7. Your skin might change during pregnancy. Apparently this is another symptom that greatly varies from woman to woman, but what I had heard most in regards to a pregnant woman’s skin was the ‘pregnancy glow.’ All I can say now is LOL to that. While some women might get this magical ‘glow,’ I would not consider myself one of them. My skin has become even more sensitive than it was prior to pregnancy and I had to completely change my skincare routine because I started breaking out all over again like I was back in middle school. Luckily with just a few different changes in my skincare regimen, I’ve found a new routine that has kept my skin mostly clear, but it’s still frustrating to be an adult woman with an already changing body due to pregnancy (most changes that you wouldn’t willingly choose), and on top of that get teenage acne. Not exactly a pleasant surprise. Unfortunately the skin changes might not stop there. While I haven’t experienced any other of the common skin symptoms (yet), it’s apparently very common to get melasma (splotchy darkening of the skin), varicose veins (noticeable blue veins on your legs that are often painful, not to mention not very pretty), linea nigra (a dark line that runs from your belly button down the rest of your abdomen), skin tags, darkening of freckles, moles and other darker parts of your body, and, of course, stretch marks (most often on your belly, breasts, thighs and/or butt).
  8. The size of your belly seems to change on a daily basis. Now that I am further into my second trimester (in my sixth month of pregnancy!), my belly size does not change as rapidly as it did in the end of the first/beginning of the second trimester. Often I would wake up in the morning barely looking like I was even pregnant, but by the end of the day my stomach would be protruding by several extra inches. I learned that there are a variety of reasons for this, the main reasons being that a) your body (and therefore, belly) retains fluid throughout the day, leading to an expanded stomach, and b) your abdomen muscles are the tightest at the beginning of the day, helping to hold your uterus up and in, whereas by the end of the day your muscles are tired out and can no longer hold your ever-expanding uterus as tightly as several hours prior. I actually found this super interesting, plus it makes total sense when you think about it.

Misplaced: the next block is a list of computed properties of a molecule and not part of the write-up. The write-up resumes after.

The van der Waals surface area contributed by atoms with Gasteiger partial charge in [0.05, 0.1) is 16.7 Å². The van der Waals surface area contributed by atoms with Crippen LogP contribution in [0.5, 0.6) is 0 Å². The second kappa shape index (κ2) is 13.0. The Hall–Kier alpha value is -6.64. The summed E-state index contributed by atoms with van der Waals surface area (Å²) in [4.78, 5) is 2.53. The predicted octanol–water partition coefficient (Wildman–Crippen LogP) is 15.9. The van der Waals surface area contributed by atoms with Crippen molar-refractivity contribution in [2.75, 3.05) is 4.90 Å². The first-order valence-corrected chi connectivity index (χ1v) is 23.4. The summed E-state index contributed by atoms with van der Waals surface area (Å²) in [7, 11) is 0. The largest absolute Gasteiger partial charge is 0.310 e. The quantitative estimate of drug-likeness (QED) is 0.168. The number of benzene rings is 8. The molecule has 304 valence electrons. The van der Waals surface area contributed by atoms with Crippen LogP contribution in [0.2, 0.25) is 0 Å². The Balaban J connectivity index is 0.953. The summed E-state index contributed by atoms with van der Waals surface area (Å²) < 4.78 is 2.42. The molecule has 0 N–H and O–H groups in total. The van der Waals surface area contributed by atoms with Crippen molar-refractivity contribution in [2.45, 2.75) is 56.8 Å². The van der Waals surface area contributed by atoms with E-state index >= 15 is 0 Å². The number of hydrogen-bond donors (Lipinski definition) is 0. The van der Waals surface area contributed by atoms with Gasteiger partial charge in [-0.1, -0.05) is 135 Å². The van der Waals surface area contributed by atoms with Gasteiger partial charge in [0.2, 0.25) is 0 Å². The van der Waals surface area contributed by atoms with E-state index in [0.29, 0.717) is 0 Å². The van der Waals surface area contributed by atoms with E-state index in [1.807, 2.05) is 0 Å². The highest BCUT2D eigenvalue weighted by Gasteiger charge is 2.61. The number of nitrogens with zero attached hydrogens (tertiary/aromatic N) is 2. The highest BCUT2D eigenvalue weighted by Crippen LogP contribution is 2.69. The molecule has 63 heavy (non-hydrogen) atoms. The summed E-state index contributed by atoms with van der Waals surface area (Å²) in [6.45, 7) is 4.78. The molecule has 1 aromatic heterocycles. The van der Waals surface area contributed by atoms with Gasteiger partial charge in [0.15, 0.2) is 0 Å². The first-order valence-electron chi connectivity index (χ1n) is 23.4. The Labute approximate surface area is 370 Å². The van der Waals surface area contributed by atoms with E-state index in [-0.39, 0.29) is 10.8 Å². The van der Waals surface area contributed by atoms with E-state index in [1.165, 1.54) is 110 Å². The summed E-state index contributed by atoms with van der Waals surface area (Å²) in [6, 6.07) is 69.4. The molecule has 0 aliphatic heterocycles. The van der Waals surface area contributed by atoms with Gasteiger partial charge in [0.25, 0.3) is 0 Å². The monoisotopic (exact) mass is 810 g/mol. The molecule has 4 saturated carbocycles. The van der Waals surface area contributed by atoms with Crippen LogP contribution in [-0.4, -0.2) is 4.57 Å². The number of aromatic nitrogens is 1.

9. Leg cramps are a thing. Unfortunately if you’ve ever had leg aches – that feeling where your legs are just aching for no apparent reason and there’s not much to do to relieve the pain besides wait it out – you could feel these aches throughout your pregnancy. My leg aches didn’t hit until the second trimester, but now they are a frequent occurrence. The aches are definitely more likely to hit when I’ve been walking or standing around for several hours throughout the day, but they have also hit when I’ve only been out and about for an hour or so. Drinking water might help, but the most relief you’ll get it just giving your legs a break for several minutes.
  10. You’ll need to buy a lot of new things for yourself, too, not just your baby. I’ve been blown away by the amount of items a baby needs since becoming pregnant. When you haven’t really been around many babies, you just don’t know the number of items needed for newborns and toddlers that are necessary to keep them healthy and, frankly, alive. However I’ve also been quite taken aback by the number of items that I’ll need post-baby, as well. The female body is amazing and giving birth is truly a miracle, but it obviously takes a huge toll on the female body. There’s so much you’ll need to purchase for yourself during pregnancy and post-pregnancy to keep your body healthy, to keep up with your changing body (whether it’s growing during pregnancy or recovering after having a baby), and of course for when and if you decide to breastfeed. I won’t get into the extensive list, but it’s worth doing some research to at least mentally prepare!

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For those of you who actually read this whole blog post, you’re probably just as curious as I was about what happens to the female body during pregnancy. Until you go through it, it’s such a weird “unknown.” While I could have probably found all of this information prior to becoming pregnant by searching the internet, I would have loved to have someone lay it all out for me so I knew what was coming and what to expect. Many aspects of pregnancy are amazing (and a lot of women love being pregnant!), but there are also a variety of symptoms and surprises that might catch you off guard if you’re not prepared. I always like to be mentally prepared rather than blindsided, so I hope you find this somewhat helpful! I plan to do another blog post closer to the end of pregnancy with an additional ’10 Things Nobody Tells You About Pregnancy,’ but for those of you who might have something to add, sound off in the comments!